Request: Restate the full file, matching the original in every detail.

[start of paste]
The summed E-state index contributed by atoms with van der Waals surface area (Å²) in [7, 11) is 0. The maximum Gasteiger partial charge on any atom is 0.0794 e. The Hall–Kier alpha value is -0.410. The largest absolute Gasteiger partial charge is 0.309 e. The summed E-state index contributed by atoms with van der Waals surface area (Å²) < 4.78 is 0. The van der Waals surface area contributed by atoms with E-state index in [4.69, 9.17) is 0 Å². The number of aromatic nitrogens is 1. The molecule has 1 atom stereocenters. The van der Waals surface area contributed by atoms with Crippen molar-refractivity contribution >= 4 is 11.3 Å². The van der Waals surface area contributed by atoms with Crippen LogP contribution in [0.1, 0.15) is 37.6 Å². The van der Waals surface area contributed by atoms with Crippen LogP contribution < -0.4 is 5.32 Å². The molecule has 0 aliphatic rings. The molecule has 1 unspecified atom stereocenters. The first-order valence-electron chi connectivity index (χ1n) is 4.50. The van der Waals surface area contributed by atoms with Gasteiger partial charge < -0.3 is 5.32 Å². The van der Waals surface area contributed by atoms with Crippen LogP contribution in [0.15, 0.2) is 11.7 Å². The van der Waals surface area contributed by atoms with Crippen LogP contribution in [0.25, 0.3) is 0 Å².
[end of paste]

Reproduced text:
The summed E-state index contributed by atoms with van der Waals surface area (Å²) in [7, 11) is 0. The maximum Gasteiger partial charge on any atom is 0.0794 e. The Hall–Kier alpha value is -0.410. The largest absolute Gasteiger partial charge is 0.309 e. The summed E-state index contributed by atoms with van der Waals surface area (Å²) < 4.78 is 0. The van der Waals surface area contributed by atoms with E-state index in [4.69, 9.17) is 0 Å². The number of aromatic nitrogens is 1. The molecule has 1 atom stereocenters. The van der Waals surface area contributed by atoms with Crippen molar-refractivity contribution >= 4 is 11.3 Å². The van der Waals surface area contributed by atoms with Crippen LogP contribution in [0.1, 0.15) is 37.6 Å². The van der Waals surface area contributed by atoms with Crippen LogP contribution < -0.4 is 5.32 Å². The molecule has 0 aliphatic rings. The molecule has 1 unspecified atom stereocenters. The first-order valence-electron chi connectivity index (χ1n) is 4.50. The van der Waals surface area contributed by atoms with Gasteiger partial charge < -0.3 is 5.32 Å². The van der Waals surface area contributed by atoms with Crippen LogP contribution in [0.15, 0.2) is 11.7 Å². The van der Waals surface area contributed by atoms with Crippen LogP contribution in [0.25, 0.3) is 0 Å².